My issue with the circuit is: if the charger voltage goes to to zero volts (charger turned off), the PMOSFET drain will also go to zero volts and the source of the PMOSFET will still be at the battery voltage, say +12V. So the PMOSFET will be fully turned on in the normal forward direction. This will allow maximum current back-flow into the charger.

spec
 

alec_t

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The Fig 5 solution works provided the load is passive. As noted above, if the load is a battery then reverse current can flow into a charger. Pity the App Note didn't mention that.
 

spec

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"
During reverse polarity of the battery, the diode in the ground line of the charge pump blocks the voltage. No voltage supplies the Gate...
"
Not-quite-clearly stated is that this circuit protects against a reverse-polarity *connection* only, not reverse current flow if the load has some energy storage capability and the battery terminal voltage is below that storage potential. For that you need source and load voltage monitors and a comparator driving the MOSFET. See Linear Technology for single-chip solutions.

ak
The circuit is intended to prevent any current flow if the battery polarity is reversed; not to stop reverse current flow if the charger voltage is a few mV less than the battery voltage...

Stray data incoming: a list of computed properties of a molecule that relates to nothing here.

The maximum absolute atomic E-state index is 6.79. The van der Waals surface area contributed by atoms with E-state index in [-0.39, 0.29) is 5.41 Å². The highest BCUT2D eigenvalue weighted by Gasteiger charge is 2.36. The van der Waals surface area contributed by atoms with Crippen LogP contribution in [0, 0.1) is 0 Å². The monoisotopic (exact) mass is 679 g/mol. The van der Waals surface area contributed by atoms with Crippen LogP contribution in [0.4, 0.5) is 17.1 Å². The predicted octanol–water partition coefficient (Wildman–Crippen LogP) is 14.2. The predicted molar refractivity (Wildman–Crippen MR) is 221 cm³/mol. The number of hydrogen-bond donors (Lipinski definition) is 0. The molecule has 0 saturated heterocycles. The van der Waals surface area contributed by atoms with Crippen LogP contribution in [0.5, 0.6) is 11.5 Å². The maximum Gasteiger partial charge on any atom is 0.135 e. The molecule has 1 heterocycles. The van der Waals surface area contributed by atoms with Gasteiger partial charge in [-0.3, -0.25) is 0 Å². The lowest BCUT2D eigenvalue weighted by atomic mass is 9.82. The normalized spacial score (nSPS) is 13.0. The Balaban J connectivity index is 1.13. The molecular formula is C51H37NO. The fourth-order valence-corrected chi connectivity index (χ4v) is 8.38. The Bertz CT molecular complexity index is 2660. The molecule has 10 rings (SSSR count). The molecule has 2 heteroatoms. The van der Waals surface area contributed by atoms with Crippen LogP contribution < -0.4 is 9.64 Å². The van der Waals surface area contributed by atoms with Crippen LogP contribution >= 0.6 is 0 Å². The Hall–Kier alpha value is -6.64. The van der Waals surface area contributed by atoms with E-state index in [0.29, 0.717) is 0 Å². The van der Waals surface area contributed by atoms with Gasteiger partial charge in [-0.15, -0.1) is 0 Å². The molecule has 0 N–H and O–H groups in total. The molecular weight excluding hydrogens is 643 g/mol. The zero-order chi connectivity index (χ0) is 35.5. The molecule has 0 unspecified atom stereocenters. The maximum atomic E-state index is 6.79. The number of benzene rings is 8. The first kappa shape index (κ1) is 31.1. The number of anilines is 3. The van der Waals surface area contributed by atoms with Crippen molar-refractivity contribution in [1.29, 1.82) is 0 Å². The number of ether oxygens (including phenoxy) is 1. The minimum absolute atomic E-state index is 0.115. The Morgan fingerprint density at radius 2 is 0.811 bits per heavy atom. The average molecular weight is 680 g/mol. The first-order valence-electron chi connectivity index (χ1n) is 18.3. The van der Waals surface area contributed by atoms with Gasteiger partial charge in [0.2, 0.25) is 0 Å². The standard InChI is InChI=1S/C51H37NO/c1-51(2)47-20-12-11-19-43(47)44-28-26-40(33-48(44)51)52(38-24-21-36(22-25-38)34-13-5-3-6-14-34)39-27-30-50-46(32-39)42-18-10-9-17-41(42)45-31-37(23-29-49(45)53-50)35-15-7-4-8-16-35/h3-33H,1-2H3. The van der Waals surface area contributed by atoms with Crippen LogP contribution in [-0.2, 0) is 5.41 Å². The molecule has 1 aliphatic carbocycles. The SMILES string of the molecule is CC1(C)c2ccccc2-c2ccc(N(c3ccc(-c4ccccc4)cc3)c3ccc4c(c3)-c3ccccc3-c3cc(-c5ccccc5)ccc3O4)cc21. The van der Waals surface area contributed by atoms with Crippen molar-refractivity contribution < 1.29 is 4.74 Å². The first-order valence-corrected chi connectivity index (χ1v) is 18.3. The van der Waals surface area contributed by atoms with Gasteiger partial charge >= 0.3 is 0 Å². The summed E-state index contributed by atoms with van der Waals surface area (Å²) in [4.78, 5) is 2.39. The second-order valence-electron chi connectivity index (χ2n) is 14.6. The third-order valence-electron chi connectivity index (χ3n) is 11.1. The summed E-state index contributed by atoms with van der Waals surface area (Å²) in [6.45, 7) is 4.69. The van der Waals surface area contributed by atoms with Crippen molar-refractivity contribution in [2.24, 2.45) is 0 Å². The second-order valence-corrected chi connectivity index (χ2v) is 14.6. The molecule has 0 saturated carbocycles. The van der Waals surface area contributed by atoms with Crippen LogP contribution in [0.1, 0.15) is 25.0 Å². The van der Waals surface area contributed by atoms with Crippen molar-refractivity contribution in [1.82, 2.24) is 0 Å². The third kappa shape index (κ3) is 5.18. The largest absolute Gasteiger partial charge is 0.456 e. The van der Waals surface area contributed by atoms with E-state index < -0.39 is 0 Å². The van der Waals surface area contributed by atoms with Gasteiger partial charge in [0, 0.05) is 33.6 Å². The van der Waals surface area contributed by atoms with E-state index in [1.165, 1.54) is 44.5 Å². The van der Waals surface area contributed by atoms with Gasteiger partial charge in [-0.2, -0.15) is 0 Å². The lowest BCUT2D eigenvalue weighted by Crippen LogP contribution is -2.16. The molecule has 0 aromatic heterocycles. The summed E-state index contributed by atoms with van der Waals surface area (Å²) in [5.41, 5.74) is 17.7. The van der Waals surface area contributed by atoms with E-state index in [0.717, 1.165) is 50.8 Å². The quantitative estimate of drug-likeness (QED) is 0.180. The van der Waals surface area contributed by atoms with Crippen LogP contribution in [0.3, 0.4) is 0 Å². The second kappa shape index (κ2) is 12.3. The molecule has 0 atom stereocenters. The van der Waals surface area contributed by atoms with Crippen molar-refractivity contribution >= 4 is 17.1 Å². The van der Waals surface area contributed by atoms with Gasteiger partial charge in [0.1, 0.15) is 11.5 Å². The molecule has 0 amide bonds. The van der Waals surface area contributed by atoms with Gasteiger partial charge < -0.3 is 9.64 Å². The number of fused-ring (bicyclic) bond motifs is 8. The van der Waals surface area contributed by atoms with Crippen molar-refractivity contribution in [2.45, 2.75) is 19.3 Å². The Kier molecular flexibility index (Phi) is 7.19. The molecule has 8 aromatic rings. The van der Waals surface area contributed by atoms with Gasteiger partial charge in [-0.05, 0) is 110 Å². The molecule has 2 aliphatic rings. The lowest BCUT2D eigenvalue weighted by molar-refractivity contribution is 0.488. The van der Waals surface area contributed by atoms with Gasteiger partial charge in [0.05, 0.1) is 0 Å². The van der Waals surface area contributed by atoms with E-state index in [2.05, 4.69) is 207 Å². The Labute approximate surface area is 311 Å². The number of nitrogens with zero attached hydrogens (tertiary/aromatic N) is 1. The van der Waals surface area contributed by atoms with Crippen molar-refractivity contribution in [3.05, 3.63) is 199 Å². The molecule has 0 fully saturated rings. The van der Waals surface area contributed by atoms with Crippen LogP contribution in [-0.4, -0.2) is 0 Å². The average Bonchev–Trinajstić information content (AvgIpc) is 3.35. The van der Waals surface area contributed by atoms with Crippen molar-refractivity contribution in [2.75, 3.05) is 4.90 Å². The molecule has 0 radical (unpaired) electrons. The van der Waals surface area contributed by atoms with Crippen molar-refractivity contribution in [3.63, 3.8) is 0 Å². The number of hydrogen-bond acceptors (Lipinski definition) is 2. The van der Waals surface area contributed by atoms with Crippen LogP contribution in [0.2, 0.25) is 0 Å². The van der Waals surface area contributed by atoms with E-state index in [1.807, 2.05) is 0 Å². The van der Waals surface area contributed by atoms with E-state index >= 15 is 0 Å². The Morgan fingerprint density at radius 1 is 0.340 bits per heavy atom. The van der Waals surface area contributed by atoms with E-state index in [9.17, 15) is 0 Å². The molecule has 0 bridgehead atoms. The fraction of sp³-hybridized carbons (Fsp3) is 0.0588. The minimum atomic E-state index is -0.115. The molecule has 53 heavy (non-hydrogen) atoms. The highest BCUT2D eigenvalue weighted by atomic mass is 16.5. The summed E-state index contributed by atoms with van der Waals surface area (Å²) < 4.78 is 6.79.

The Fig 5 solution works provided the load is passive. As noted above, if the load is a battery then reverse current can flow into a charger. Pity the App Note didn't mention that.
Thanks AG, Mike, and Alec

Got it.:banghead:

I was expecting more of the application report circuit, but in that case, I have 'invented' a circuit to prevent both reverse battery and back-flow with a low voltage drop... I think :D

Maybe I will post that for comment.:)

Your observations are much appreciated.

spec
 
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spec

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Do you know I have been tearing my hair out trying to figure that application circuit of Fig 5. I knew the application report couldn't be wrong. It's nice to have some brains on the job.:)